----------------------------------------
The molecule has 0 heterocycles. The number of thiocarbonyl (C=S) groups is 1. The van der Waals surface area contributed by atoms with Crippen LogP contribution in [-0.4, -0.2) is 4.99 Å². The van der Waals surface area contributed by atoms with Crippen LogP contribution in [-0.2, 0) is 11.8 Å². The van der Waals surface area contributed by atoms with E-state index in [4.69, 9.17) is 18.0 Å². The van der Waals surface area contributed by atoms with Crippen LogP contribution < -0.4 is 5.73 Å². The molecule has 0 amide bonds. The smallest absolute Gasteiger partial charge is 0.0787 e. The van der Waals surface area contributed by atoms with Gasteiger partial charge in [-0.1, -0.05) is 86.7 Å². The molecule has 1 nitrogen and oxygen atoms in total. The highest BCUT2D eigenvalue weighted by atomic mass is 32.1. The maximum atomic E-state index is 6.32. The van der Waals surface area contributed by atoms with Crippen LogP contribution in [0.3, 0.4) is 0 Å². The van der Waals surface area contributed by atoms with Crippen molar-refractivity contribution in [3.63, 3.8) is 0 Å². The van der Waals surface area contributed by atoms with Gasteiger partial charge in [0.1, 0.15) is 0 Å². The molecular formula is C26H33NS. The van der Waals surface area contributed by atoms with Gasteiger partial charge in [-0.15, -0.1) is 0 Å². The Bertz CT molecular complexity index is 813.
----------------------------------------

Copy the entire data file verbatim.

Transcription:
The molecule has 0 heterocycles. The number of thiocarbonyl (C=S) groups is 1. The van der Waals surface area contributed by atoms with Crippen LogP contribution in [-0.4, -0.2) is 4.99 Å². The van der Waals surface area contributed by atoms with Crippen LogP contribution in [-0.2, 0) is 11.8 Å². The van der Waals surface area contributed by atoms with E-state index in [4.69, 9.17) is 18.0 Å². The van der Waals surface area contributed by atoms with Crippen LogP contribution < -0.4 is 5.73 Å². The molecule has 0 amide bonds. The smallest absolute Gasteiger partial charge is 0.0787 e. The van der Waals surface area contributed by atoms with Gasteiger partial charge in [-0.1, -0.05) is 86.7 Å². The molecule has 1 nitrogen and oxygen atoms in total. The highest BCUT2D eigenvalue weighted by atomic mass is 32.1. The maximum atomic E-state index is 6.32. The van der Waals surface area contributed by atoms with Crippen LogP contribution in [0.3, 0.4) is 0 Å². The van der Waals surface area contributed by atoms with Crippen molar-refractivity contribution in [3.63, 3.8) is 0 Å². The van der Waals surface area contributed by atoms with Gasteiger partial charge in [0.1, 0.15) is 0 Å². The molecular formula is C26H33NS. The van der Waals surface area contributed by atoms with Gasteiger partial charge in [-0.15, -0.1) is 0 Å². The Bertz CT molecular complexity index is 813.